05 Aug Identifying Hit and Run Drivers

If you are injured by a hit and run driver, the onus is on you to try to identify that driver.  You must make all reasonable efforts to find that driver and if you don’t, your personal injury claim may be dismissed.

What constitutes a “reasonable effort” depends on the circumstances but here are some general guidelines:

  1. If you have the opportunity to obtain the other driver’s identity, you will be expected to do that;
  2. If the other driver gives you false information or you record their information incorrectly, take additional steps to find the driver;
  3. You should report the matter to police and ICBC in a timely manner.  However, simply reporting the matter, without doing more, is not enough;
  4. You need to follow up on available information from the scene of the accident such as information in the possession of police or ambulance personnel who attended the scene;
  5. You should post signs in the area of the accident and/or advertise in local newspapers in an effort to find witnesses within a reasonable time;
  6. Canvas businesses near the accident scene.  Speak to business owners and patrons, and ask about video surveillance.

Li v. Insurance Corporation of British Columbia, 2015 BCSC 1010, is a case in which the Plaintiff did not do enough to find the hit and run driver.  Ms. Li was driving her car when she heard the siren of an approaching fire engine. She slowed her vehicle and before she came to a stop her car was struck from behind by a sports car. She exited her vehicle and walked back to speak with the driver of the sports car. The driver appeared frustrated and told her to pull her car over. When Ms. Li returned to her car, the sports car pulled out and drove past her. She followed it but eventually lost sight of it. She attended at the nearby fire hall and was told that a fireman had witnessed the accident. She got the name of the fire hall captain but made no further attempt to contact him nor did she make any other inquiry to obtain the name of his crew member who had witnessed the accident. She did not report the incident to the police and did not obtain information from any other motorists at the scene.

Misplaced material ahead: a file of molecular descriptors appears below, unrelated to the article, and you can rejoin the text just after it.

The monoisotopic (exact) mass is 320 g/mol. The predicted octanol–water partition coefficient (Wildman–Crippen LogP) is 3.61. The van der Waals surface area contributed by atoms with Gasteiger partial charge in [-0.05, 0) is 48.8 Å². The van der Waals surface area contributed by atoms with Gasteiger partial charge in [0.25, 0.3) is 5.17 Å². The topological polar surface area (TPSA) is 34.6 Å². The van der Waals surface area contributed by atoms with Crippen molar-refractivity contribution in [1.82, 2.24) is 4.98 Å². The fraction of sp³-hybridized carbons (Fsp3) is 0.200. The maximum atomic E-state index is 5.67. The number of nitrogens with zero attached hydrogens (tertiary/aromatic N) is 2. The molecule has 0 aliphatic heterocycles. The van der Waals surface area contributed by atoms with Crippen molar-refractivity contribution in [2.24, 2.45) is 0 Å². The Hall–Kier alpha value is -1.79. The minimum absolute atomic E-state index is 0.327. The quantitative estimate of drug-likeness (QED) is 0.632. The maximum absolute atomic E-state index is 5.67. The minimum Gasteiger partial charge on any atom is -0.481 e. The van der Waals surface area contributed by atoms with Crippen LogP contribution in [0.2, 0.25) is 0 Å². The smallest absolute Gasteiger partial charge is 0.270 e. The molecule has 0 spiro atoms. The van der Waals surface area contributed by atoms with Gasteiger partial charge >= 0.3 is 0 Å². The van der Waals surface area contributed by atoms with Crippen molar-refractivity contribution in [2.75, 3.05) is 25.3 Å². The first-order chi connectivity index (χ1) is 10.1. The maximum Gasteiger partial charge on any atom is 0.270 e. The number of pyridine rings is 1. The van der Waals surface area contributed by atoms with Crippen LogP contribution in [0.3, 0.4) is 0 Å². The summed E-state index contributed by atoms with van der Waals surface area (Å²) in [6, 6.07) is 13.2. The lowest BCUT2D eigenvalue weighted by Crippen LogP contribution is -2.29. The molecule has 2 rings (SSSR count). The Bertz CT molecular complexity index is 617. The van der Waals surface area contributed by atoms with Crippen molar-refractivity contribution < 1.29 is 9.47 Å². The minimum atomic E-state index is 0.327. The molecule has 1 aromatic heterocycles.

At the trial, the Judge decided that the steps Ms. Li took were insufficient and she did not take all reasonable steps to identify the motorist who caused the accident.  Her claim was dismissed.

ICBC is not obligated to tell you what further steps you should take to find the unidentified driver.  At trial they will argue that your claim should be denied because you didn’t make all reasonable efforts to find the hit and run driver.

If you are involved in a hit and run accident, please contact Acheson Sweeney Foley Sahota.  We will assist you in taking all necessary steps to find the driver that hit you.